The Father of Florida Folk, the late Will McLean, loved to entertain and share songs, poems and stories of the lore and legends of Florida. Unfortunately, most of those performances were not captured on video or audio tape. When those performances were recorded, it was special indeed.
Here are five such videos.
The first is the January 24, 1990 memorial service for Will at the Thomas Center in Gainesville. On that day in 1990 hundreds of people filled the Thomas Center in Gainesville, FL to capacity. They were all there to pay tribute to the Father of Florida Folk, Will McLean, who had just passed away from cancer a few days before. This archival video features many of his friends sharing not only their own precious stories about Will and how he touched their lives, but also sharing their versions of Will’s original songs. Some of those friends in attendance included Gamble Rogers, Don Grooms, Dale Crider, Jeanie Fitchen, Doug Gaus, Frank and Ann Thomas, Wayne Martin, Dennis Devine, Mary Ann DiNella, Barbara Sheen Todd, Margaret Longhill, Donna Green-Townsend and Bobby Hicks to name a few. There were not only tears, but laughter as many of the speakers shared personal memories demonstrating Will McLean’s sense of humor. Following the ceremony many friends travelled to McLean’s favorite camping spot, Gore’s Landing in Marion County to disperse his ashes into the Ocklawaha River. Will McLean’s desire to “save Florida through music” continues today through a music festival held in his honor. The festival is usually held the 2nd weekend of March at the Sertoma Youth Ranch, 7 miles west of Dade City and near Brooksville. For more information about the Will McLean Festival and Foundation go online to willmclean.com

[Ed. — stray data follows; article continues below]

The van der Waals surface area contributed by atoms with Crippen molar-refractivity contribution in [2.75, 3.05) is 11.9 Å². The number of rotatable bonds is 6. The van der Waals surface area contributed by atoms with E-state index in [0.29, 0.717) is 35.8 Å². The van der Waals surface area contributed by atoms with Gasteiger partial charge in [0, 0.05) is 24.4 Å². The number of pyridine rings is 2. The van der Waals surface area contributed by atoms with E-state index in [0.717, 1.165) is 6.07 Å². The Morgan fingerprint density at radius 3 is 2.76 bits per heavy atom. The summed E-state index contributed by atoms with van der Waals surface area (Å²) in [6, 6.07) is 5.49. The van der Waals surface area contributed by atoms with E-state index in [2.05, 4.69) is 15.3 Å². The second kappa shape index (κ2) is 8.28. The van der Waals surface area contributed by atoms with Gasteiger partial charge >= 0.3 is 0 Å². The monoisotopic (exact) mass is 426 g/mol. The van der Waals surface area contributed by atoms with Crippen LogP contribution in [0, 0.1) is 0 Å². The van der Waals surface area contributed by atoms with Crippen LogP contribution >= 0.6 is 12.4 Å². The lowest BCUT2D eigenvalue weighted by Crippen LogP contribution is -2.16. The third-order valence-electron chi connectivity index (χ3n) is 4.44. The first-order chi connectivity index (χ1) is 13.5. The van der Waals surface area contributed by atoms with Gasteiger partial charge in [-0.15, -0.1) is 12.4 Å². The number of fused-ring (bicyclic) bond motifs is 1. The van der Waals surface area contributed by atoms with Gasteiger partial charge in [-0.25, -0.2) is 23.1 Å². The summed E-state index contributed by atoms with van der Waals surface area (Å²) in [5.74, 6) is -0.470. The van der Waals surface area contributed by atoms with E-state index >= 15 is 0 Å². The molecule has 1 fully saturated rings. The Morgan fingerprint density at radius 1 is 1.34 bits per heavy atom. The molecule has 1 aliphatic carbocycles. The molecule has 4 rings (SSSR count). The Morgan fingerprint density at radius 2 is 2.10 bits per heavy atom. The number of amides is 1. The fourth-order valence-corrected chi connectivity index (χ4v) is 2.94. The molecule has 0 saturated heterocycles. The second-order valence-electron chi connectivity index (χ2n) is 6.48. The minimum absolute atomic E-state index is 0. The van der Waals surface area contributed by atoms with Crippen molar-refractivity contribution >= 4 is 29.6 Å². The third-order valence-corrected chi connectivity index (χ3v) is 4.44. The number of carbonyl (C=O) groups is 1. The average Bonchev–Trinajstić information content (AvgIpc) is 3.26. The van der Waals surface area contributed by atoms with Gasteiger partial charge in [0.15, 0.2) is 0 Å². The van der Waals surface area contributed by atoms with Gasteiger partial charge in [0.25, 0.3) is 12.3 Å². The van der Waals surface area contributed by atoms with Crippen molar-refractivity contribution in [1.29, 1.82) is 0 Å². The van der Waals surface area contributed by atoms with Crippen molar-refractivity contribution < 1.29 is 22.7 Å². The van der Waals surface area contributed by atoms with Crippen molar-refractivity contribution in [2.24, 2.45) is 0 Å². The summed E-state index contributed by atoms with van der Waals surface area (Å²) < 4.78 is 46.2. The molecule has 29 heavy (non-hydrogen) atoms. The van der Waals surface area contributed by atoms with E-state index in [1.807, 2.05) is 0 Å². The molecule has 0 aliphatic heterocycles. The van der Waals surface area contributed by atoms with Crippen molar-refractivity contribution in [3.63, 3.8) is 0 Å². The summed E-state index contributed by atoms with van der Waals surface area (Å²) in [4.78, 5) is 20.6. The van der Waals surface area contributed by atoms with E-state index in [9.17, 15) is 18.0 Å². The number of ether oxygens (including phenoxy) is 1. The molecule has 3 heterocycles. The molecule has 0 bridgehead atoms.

The next four videos were made possible when his music buddy, the late Don Grooms, brought Will to a studio in Gainesville. The first video is Will singing his most famous song, “Hold Back The Waters,” about the 1928 hurricane that drowned between three and four thousand people around Lake Okeechobee. (You will see Will when he starts singing at about :24 seconds in)
It’s been said Will McLean wrote his song, “Florida Sand,” after returning home from WWII where he had been taken as a POW in the Philippines. When he landed in Florida he kissed the ground and said he would only write about his beloved Florida Sand. In this video his friend Lais provided dance interpretation of the song.
Will McLean spent many of his early years with his grandfather who took him to a variety of places in Florida. Those travels influenced Will’s songwriting, poems and stories. Many of those writings bring attention to Will’s concern about Florida’s environment. That concern is very evident in his song, “Lament.” Lais also interprets this song through dance.
Today hundreds of singer songwriters have been inspired to write songs about Florida because of Will McLean’s passion for the state. Will’s dear music buddy, the late Don Grooms, wrote one of his most famous songs, “Vitachuko,” because of Will’s inspiration. It’s about the bloody skirmish between Native American Chief Vitachuko and Spanish Explorer Hernando de Soto. Grooms said when he played it for McLean Will said, “Grooms you have finally justified your existence.” In this recording Will accompanies Grooms by playing harmonica. The late Tim DeMass is playing bass. (You will see a closeup of Will on the harmonica at about two minutes into the video and at the end of the song.)
To go back to the page “Will McLean: The Father of Florida Folk” CLICK HERE:
To go to the official Will McLean website CLICK HERE